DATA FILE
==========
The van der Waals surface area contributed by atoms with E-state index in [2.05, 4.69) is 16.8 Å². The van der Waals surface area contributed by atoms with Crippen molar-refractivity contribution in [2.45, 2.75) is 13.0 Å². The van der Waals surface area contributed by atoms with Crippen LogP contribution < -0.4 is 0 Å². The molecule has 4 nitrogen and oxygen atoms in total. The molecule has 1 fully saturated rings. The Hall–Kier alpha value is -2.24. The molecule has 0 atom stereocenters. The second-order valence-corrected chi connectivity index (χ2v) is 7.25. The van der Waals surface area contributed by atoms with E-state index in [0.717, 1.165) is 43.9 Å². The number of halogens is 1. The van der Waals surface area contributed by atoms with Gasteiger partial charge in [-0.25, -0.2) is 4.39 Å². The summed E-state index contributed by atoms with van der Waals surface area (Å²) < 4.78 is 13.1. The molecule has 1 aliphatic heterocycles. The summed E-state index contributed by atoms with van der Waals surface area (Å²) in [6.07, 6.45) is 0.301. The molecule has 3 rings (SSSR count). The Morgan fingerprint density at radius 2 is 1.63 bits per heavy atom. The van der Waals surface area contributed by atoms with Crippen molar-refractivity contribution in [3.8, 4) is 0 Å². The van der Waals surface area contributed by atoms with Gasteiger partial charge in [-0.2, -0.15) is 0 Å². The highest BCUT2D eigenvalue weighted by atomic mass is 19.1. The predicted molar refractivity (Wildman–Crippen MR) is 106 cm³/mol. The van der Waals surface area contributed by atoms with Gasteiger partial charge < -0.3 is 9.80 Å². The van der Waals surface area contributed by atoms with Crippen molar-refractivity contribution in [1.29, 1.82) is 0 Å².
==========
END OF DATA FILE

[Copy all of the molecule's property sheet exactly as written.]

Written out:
The van der Waals surface area contributed by atoms with E-state index in [2.05, 4.69) is 16.8 Å². The van der Waals surface area contributed by atoms with Crippen molar-refractivity contribution in [2.45, 2.75) is 13.0 Å². The van der Waals surface area contributed by atoms with Crippen LogP contribution < -0.4 is 0 Å². The molecule has 4 nitrogen and oxygen atoms in total. The molecule has 1 fully saturated rings. The Hall–Kier alpha value is -2.24. The molecule has 0 atom stereocenters. The second-order valence-corrected chi connectivity index (χ2v) is 7.25. The van der Waals surface area contributed by atoms with E-state index in [0.717, 1.165) is 43.9 Å². The number of halogens is 1. The van der Waals surface area contributed by atoms with Gasteiger partial charge in [-0.25, -0.2) is 4.39 Å². The summed E-state index contributed by atoms with van der Waals surface area (Å²) < 4.78 is 13.1. The molecule has 1 aliphatic heterocycles. The summed E-state index contributed by atoms with van der Waals surface area (Å²) in [6.07, 6.45) is 0.301. The molecule has 3 rings (SSSR count). The Morgan fingerprint density at radius 2 is 1.63 bits per heavy atom. The van der Waals surface area contributed by atoms with Crippen molar-refractivity contribution in [3.8, 4) is 0 Å². The van der Waals surface area contributed by atoms with Gasteiger partial charge in [-0.2, -0.15) is 0 Å². The highest BCUT2D eigenvalue weighted by atomic mass is 19.1. The predicted molar refractivity (Wildman–Crippen MR) is 106 cm³/mol. The van der Waals surface area contributed by atoms with Gasteiger partial charge < -0.3 is 9.80 Å². The van der Waals surface area contributed by atoms with Crippen molar-refractivity contribution in [1.29, 1.82) is 0 Å².